46 The Organic Statute of Fair Trade Commission Executive Yuan, Faigui Huibian, art.
13. 47 Id. at art. 11.
reviewing fair trade matters related to the FTA, investigating enterprises
and economic activities, investigating and disposing of violations of the
FTA, and any other matters related to fair trade.5 1 This broad mandate
allows it to review laws and industries and to suggest changes that would
promote competition. One example is the 46-1 Project Task Force that
examined regulations inconsistent with the FTA in 1994.52 Other examples
include the Deregulation Task Force established in 1996 to identify and
correct anti-competitive behavior and the Project for Review of the
Enforcement of the "Green Silicon Island Vision and Promotion Strategy"
Regulations of 2001.
With regards specifically to the FTA, either upon receiving complaints
or ex officio, the FTA is empowered to investigate and handle any violation
of the FTA that harms public interest.54 Once a case falls within the FTC's
jurisdiction, it is passed on to the relevant FTC department for
investigation. The FTC has the power to notify parties that they must
appear to make statements as well as submit relevant information. 55
Furthermore, it is entitled to send staff to carry out onsite inspections.5 6
Decisions are taken by majority vote at the meetings of the Commissioners,
the highest policy making organ of the FTC, which must take place at least
once a week.57 With regards to the corrective measures, the FTC has
teeth-it can issue cease and desist orders, require correction of illegal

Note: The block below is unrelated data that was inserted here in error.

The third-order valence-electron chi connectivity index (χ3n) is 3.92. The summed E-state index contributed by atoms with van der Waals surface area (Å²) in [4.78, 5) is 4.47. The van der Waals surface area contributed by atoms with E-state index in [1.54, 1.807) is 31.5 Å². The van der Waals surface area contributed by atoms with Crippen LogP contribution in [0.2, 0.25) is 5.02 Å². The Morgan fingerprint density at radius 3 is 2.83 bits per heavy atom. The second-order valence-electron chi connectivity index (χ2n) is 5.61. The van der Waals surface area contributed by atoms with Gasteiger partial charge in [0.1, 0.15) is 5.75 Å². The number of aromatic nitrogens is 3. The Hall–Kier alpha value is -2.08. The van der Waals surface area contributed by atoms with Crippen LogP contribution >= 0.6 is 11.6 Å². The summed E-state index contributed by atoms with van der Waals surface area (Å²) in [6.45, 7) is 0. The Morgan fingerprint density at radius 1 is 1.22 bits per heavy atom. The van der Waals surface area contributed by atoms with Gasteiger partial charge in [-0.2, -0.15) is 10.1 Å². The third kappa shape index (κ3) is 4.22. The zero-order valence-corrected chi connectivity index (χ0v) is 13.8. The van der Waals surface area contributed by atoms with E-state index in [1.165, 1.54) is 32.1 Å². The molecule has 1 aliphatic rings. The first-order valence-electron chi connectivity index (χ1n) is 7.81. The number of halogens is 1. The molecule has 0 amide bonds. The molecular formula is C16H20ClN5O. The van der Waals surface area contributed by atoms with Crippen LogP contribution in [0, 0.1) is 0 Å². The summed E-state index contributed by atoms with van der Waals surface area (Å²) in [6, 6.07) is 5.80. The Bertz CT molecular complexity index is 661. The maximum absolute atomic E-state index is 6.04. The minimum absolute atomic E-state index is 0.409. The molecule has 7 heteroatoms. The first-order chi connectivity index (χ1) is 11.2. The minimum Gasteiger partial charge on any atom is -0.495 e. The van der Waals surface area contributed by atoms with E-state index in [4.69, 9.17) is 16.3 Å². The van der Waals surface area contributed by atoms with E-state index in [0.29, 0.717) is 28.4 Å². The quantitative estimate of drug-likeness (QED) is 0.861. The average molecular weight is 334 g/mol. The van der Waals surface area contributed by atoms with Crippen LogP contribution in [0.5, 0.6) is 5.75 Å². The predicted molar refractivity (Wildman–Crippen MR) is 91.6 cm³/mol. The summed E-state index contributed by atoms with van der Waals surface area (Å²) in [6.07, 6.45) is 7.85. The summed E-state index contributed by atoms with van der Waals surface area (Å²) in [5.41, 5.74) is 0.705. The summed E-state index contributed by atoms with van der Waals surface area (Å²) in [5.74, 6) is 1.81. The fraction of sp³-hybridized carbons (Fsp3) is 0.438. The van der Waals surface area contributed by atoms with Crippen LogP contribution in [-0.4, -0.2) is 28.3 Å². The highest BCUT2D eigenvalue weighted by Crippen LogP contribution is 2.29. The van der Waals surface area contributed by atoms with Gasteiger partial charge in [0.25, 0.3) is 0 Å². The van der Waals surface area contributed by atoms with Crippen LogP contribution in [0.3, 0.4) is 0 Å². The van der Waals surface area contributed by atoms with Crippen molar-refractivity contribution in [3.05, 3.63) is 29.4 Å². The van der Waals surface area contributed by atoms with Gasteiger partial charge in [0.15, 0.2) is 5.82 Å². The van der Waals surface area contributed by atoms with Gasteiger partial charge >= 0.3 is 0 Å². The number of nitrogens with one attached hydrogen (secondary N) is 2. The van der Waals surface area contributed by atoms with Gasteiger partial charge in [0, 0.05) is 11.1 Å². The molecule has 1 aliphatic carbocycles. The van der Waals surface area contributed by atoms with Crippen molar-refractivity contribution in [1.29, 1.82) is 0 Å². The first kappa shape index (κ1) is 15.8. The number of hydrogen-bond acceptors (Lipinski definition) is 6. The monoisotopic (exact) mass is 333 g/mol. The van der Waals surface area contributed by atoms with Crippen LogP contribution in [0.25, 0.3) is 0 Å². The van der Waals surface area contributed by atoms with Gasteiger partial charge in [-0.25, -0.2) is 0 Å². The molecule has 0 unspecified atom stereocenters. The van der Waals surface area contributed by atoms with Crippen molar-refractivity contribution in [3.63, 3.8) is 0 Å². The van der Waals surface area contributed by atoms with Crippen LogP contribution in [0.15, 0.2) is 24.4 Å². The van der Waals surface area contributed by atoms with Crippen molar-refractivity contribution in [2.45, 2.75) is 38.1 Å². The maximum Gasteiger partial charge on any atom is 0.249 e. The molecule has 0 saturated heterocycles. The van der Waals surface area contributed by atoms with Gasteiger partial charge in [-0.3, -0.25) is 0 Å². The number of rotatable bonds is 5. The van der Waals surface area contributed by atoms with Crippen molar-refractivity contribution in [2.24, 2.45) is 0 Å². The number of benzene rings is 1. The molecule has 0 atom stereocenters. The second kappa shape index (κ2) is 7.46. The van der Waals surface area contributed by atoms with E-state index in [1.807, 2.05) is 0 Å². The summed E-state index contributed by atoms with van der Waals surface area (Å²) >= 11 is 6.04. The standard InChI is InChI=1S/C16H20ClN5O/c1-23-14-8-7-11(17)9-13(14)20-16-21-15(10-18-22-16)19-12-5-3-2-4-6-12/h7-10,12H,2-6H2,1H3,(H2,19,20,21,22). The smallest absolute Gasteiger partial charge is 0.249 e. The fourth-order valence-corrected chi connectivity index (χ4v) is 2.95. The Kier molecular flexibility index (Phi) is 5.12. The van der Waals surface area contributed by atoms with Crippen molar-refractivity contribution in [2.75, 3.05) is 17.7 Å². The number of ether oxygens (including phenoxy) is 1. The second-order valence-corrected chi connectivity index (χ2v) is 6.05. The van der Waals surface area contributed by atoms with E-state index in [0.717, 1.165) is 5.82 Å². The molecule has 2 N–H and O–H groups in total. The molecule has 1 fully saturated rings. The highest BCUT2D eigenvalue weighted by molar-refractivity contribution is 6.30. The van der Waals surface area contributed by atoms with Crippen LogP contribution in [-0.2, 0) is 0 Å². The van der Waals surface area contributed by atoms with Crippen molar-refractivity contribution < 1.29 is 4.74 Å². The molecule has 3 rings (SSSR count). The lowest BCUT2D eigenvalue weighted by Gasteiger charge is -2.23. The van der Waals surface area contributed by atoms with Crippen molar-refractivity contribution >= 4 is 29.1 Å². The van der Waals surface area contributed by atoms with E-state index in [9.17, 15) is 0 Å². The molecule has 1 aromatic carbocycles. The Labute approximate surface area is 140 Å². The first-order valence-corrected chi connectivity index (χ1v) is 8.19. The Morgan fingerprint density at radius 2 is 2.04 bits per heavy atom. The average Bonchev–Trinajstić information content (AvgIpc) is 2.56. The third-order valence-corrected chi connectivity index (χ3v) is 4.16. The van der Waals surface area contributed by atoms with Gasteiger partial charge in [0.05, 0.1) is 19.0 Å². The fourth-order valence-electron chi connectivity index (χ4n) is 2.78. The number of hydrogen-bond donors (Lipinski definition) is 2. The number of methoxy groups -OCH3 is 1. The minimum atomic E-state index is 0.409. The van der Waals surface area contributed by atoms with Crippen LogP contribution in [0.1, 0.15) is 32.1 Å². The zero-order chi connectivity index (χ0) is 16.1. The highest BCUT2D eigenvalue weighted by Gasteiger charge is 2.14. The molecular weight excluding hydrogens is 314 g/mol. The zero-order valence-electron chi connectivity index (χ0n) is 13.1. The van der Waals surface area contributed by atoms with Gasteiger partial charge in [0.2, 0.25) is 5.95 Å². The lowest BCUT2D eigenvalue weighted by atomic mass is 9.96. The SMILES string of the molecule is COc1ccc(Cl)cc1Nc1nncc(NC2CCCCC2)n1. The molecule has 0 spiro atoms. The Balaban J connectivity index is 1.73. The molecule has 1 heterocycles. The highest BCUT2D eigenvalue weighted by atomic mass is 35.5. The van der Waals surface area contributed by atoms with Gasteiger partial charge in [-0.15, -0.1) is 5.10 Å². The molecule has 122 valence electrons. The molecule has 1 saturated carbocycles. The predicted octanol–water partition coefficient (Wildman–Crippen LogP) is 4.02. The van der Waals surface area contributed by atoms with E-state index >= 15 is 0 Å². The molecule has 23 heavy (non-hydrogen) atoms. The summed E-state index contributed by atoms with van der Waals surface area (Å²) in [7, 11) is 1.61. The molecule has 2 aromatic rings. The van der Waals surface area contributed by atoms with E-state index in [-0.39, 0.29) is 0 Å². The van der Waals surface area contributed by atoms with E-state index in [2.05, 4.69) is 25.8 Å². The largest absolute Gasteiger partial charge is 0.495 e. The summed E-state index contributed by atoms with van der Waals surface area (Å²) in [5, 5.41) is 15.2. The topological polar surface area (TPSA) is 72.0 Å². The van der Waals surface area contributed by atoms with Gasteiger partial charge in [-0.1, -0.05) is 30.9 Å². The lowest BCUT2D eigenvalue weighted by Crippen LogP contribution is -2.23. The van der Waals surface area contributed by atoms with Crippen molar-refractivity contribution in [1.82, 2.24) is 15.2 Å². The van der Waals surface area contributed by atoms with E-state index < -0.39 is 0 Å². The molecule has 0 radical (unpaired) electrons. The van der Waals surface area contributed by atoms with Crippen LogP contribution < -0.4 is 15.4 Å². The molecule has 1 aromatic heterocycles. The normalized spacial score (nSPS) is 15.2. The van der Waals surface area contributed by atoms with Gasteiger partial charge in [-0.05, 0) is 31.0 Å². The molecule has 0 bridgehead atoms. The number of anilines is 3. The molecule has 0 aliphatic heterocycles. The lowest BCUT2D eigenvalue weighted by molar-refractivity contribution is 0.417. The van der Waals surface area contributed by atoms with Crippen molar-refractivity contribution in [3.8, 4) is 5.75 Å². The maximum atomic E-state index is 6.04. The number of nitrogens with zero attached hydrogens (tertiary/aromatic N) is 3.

practices, and impose fines directly.5 8 Furthermore, where there are
repeated violations, it may recommend the imprisonment of offenders.
IV. CHALLENGES OVERCOME AND HURDLES YET TO
A. Introducing Competition Policy for the First Time
The challenge of introducing competition policy for the first time
should not be underestimated. As we have explained above, there was the
concern that the FTA would damage rather than promote Taiwan's
economy. This led to considerable resistance to and the eventual delay of
the legislation. Since there were no precedent provisions in place, many
businesses were involved in activities that would have suddenly become
51 Fair Trade Act of 1992, art. 25 (2002).
52 See Annual Report on Competition Policy Developments in Chinese Taipei 2005,
illegal once the FTA came into force. Clearly such a drastic change might
have had undesirable effects. Hence, a number of interim measures were
introduced, including an initial one-year grace period from promulgation
(Article 49) and an ongoing initiative to educate FTC staff, enterprises, and
the general public. 59
Another example of a transitory provision is the second part of Article
46 which-until it was completely amended in 1999-read: "The acts of a
governmental enterprise, public utility or communications and
transportation enterprise approved by the Executive Yuan shall not be
subject to the application of this Law until the elapse of five years after the
promulgation of this Law., 60 Until this provision expired in February 1996,
Chinese Petroleum Corporation and Taiwan Sugar Corporation were to
supply the military with petroleum and sugar products, respectively, at
preferential prices contrary to Article 19.61
Some of these preliminary difficulties have not been entirely
surmounted. According to a 2004 article in the Asia Pacific Antitrust
Review, the most common inefficiencies of the current competition law
system result from an incomplete integration of the FTA into the day-to-day
practice of the civil court system. 62 It cites anecdotal evidence that, due to a
lack of familiarity with its precedents and methods defining "relevant
markets," some judges are still slow in deciding cases based on the FTA.6 3
The authors believe that this problem will be resolved once judges have
more experience with the FTA and that this process can be catalyzed using
B. Can the FTA be Overridden?
As discussed above, the FTC is independent, has wide competences,